How do you spark potential in someone else? How do you bring out the best in everyone? What would society be like if this were the norm?
Educators wrestle with these questions every day. With such lofty aspirations, you’d think that innovation within the education space would dazzle, not fizzle.
While technological progress and business innovation have been steady, advancements in education remain flat in comparison with other countries with comparable economic power. As venture capitalist Danny Crichton wrote in a 2015 article for TechCrunch:
“Few areas have been as hopeful—and as disappointing—as innovation in education.”
And there may be good reason for that. For decades, most schools were influenced by business and economic outcomes. Ford’s car assembly lines inspired a one-size-fits-all approach to education. Everyone generally got the same curriculum, the same tests, and the same results: a high school diploma from a generic factory school.
The commoditization of education lowered standards over time. But while education standards led to mediocre rankings, a passionate group of educators and teachers bucked the system and began to think about learning in a different way—which led to new ways to teach.
Some educators realized that making things better was their responsibility—or more students would suffer as a consequence. As the Internet exploded and knowledge spread, they shared best practices and even borrowed ideas from other industries.
Tracy Clark exemplifies this new hybrid mind. She spent a year devouring books like The Lean Startup, Good to Great, Rework, and Crossing the Chasm. Sound like an educator’s reading list to you? Here’s Tracy:
“Book by book, article by article, conversation by conversation, even tweet by tweet… my perceptions were challenged, my thinking deepened, and my understanding cultivated on a variety of topics.”
Educators are natural problem-solvers, but many times it’s easier to stay in your industry comfort zone. After finishing Jim Collins’ latest book, Great By Choice, she reflected:
“I was still searching for an easy button, a shortcut, a secret. Well, here’s the secret–there is no secret. Things that are worthwhile take a while.”
Part of taking the long road means educators must be models for their students. That means telling the truth. It means vulnerability. And it meant Tracy would have to take more risks to get the results she wanted to see.
Tracy would have to think in a different way. But more importantly, she would have to be different. Her mindset was more critical than ever.
“As educators, it’s vital to show students we are still learning—and that we don’t know all the answers.”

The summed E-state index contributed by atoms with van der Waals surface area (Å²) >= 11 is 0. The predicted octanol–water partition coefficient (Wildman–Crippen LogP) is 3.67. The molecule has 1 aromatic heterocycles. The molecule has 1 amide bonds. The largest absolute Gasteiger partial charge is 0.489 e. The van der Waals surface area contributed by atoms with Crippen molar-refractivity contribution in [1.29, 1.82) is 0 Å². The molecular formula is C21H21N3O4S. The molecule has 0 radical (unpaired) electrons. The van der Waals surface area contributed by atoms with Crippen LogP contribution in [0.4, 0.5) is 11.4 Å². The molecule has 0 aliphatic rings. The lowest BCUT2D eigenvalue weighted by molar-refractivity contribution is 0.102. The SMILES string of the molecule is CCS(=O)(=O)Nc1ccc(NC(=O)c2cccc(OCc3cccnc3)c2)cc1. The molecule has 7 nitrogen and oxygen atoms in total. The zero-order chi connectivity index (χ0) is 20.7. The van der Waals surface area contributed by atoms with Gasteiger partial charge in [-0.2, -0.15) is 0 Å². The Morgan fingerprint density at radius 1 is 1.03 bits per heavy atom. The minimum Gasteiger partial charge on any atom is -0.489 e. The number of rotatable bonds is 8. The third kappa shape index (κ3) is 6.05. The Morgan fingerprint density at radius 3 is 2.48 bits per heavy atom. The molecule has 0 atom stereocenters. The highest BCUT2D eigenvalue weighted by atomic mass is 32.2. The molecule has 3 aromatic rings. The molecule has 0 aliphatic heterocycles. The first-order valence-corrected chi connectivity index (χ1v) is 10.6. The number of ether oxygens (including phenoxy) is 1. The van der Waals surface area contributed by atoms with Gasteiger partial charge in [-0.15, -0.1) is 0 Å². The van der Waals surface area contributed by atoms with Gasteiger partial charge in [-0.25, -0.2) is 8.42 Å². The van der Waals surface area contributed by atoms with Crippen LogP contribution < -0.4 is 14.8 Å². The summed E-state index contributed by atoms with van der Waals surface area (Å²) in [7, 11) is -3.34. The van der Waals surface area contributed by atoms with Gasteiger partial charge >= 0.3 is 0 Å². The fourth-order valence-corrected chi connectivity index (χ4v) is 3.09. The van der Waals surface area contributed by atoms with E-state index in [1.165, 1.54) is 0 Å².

“As leaders, it’s paramount to not pretend like we have it all together and to reach out when we need support and guidance ourselves.”
If the leader in the room is curious and still growing, would students accept their own ignorance and become more curious too?
This laid the perfect groundwork for her new venture.
Tracy started Building Thinkers to improve classroom dynamics and increase a student’s ability to think for themselves. Her goal was simple:
“Build thinkers who are engaged, self-directed, and creative.”
This means more than implementing interactive curriculum. It’s about organizing and training teachers and educators, researching and developing forward-thinking ideas, and sharing learning tools with other educators on a regular basis.
One of those tools is Typeform. Using a mix of analog and digital activities keeps learning fresh and novel, without overwhelming the senses. Tracy adds:
“We use Typeform with students to track progress through a series of activities.”
How does it work? Learners go to different stations and participate with hands-on activities. Then they input their reflections and responses in a typeform. The idea of pairing physical and digital activities makes learning interactive.
You can check out her typeform here.
Engaging students through activities and projects gives them a more personalized learning experience—making it much more meaningful.
“We’ve created unique and flexible opportunities for feedback, and I appreciate the user experience.”
There’s that word again: experience. And it’s important to note:
“The learning experience of every student shapes the collective world we live in.”
And to get the most out of their education, a teacher must help a student see what they’re capable of.
If schools in the past were rigid and sought to stuff knowledge into learners, the school of the future is more dynamic, fluid, and will bring the best out of everyone. Imagine a school where students think for themselves, are self-directed, and act from personal purpose.
Tracy says it best:
“Our world needs more creatives than cogs. Do we want well-behaved students or world-changing citizens?”
That question sparks its own debate. But here’s something to think about going forward. How could you combine physical and digital learning experiences? How will you help people see their potential?
If you need a flexible tool to work with, see how Tracy made her typeform here.
Enjoy making learning experiential. Take care 😎